The Morning Wrap: BJP Claims To Be World's Largest Party; Manjhi & Nitish In Fresh Battle Over Residence

30/03/2015 9:19 AM IST | Updated 15/07/2016 8:25 AM IST
Bharatiya Janata Party (BJP) supporters wave a party flag and hold a placard with a portrait of Indian Prime Minister Narendra Modi and chief ministerial candidate Kiran Bedi during an election rally in New Delhi, India, Saturday, Jan. 31, 2015. Delhi will go to the polls on Feb. 7. (AP Photo/Altaf Qadri)

The Morning Wrap is HuffPost India's selection of interesting news and opinion from the day's newspapers. Subscribe here to receive it in your inbox each weekday morning.

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Australia beat New Zealand by seven wickets in the final at the Melbourne Cricket Ground on Sunday to win the World Cup for the fifth time and send their retiring captain Michael Clarke out as a winner.

After widespread cheating in Bihar's secondary school board examinations hit the headlines, over 1000 impersonators have been arrested in the state during the screening of documents for constable recruitment exam in the past 13 days.

The message is clear, period. A group of students at Kolkata's Jadavpur University are writing feminist slogans on sanitary napkins and putting them up all over the campus to protest India's patriarchy and rape culture. The messages, scribbled with black and red sharpies on sanitary pads, are also meant to break society's taboo on speaking about menstruation.

Gurgaon girl Aditi Arya was crowned Femina Miss India 2015 at the 52nd edition of the beauty pageant here at Yash Raj Studio.

Main News

The BJP has said it now has 8.8 crore members and claimed to be "the world's largest political party" and thus ahead of the Communist Party of China with 8.6 crore subscribers.

A day after removing founder members Yogendra Yadav and Prashant Bhushan from its national executive, the Aam Aadmi reconstituted its Lok Pal and made senior leader Admiral Ramdas also redundant, thereby strengthening Delhi Chief Minister Arvind Kejriwal's grip on the organisation.

Just two states, Tamil Nadu and Kerala, account for nearly 40 per cent of education loans disbursed in the country, indicating the massive skew in allocations.

Union Home Minister Rajnath Singh said his government will try its "level best" to bring in a countrywide-ban on slaughter of cows by evolving a consensus, "Cow slaughter cannot be accepted in this country. We will make all-out efforts to ban slaughter of cows...," he told a gathering of Jain spiritual leaders.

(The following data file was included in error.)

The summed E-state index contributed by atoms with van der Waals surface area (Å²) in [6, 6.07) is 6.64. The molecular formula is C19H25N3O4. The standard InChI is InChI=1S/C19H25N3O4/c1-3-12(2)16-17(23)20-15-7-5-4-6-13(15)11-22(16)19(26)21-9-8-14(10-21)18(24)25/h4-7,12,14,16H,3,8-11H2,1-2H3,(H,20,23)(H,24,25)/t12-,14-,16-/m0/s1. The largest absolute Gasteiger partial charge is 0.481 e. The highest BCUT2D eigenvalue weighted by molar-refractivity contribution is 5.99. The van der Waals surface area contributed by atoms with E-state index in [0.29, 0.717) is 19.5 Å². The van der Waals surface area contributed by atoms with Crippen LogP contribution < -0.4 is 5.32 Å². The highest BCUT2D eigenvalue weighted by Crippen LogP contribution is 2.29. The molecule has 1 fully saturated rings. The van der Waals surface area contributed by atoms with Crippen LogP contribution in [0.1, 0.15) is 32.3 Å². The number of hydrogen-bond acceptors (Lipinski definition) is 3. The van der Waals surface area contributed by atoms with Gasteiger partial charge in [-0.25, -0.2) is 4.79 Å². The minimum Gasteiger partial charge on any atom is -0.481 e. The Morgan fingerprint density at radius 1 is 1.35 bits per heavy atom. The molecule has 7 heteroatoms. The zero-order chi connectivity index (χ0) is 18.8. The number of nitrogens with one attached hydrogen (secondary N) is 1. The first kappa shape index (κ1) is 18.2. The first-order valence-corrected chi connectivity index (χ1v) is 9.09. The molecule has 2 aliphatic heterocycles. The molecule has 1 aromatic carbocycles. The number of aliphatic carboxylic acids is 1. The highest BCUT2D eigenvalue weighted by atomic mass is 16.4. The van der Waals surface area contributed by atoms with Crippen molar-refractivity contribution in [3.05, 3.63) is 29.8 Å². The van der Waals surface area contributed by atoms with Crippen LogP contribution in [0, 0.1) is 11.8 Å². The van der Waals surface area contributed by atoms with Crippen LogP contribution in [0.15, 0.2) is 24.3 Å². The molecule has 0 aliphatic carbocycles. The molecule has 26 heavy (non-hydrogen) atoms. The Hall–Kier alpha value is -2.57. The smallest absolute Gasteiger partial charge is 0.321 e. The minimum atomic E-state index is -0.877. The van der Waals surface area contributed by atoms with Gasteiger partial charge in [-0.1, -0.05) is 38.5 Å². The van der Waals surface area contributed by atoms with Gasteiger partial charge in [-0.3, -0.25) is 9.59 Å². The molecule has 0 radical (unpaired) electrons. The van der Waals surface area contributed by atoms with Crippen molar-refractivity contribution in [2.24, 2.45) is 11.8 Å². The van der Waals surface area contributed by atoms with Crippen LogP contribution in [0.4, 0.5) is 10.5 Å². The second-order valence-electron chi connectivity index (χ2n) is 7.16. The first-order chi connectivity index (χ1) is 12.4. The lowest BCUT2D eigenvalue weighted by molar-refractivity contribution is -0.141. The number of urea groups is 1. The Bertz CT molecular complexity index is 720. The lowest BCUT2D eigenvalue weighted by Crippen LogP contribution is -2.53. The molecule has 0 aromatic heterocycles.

The Catholic Church in Kerala will pay Rs 12 lakh to help a nun "settle herself in life'' after she alleged that she was tortured and expelled from her convent for resisting the advances of a priest.

Kashmir appeared to be on the brink of another flood as water levels fed by pounding rain surged menacingly in streams, lakes and the Jhelum, forcing authorities to evacuate hundreds in an ominous reminder of last year's deluge. The meteorological department however expects the rains to abate soon.

Off The Front Page

Former Bihar chief minister Jitan Ram Manjhi has entered into a Mexican standoff with CM Nitish Kumar, by refusing to vacate the official CM residence. His argument is that Nitish too hasn't vacated his house, which should now belong to Manjhi as 'ex CM.'

Days after the Maharashtra government announced Rs. 100 crore in the State budget to install a statue of Chhatrapati Shivaji in the Arabian Sea, the Republican Party of India (RPI) has sought a similar monument to Dr. Babasaheb Ambedkar, also in the sea.

Jaipur may be the city of the ultra-rich, global party hopper looking for a slice of Indian exotica but a survey has prepared a GIS map, spotting and counting 5,000 piles of poop left by open defecators on the shores of the city's famed Pichola and Fatehsagar lakes.

After a successful robbery, a burglar in Tamil Nadu decided to try his luck at another house. He barged in but succumbed to a power nap and woke up to alarmed householders, who called in the cops.

Indian Leftists have been "Jihad-friendly" said a new Indian Council of Historical Research member on Sunday in a stinging attack on Left-leaning historians who were at the forefront of history writing since the 1970s.

In a blatant violation of patient confidentiality, Mohammad Faizal, who had a massive tumour excised six months ago, discovered pictures of his innards uploaded by the concerned surgeon on Facebook.


Rohit Dhankar, in The Hindu, takes on the Haryana state government's move to introduce the Gita in the school curriculum saying that it seems aimed less at understanding ancient Hindu philosophy than being an excuse for perpetuating hidebound practices.

Mukul Kesavan, commenting on the state of affairs in the AAP in The Telegraph says that the internal crisis has shown the second echelon of leadership to be Kejriwal's "clients."

Ashok Gulati, in The Indian Express, makes the case that to save Indian agriculture, subsidies ought to be given as cash transfers.

Mihir Sharma argues in The Business Standard that the lack of visibility on economic reforms is simply Modi's refusal to conduct it.

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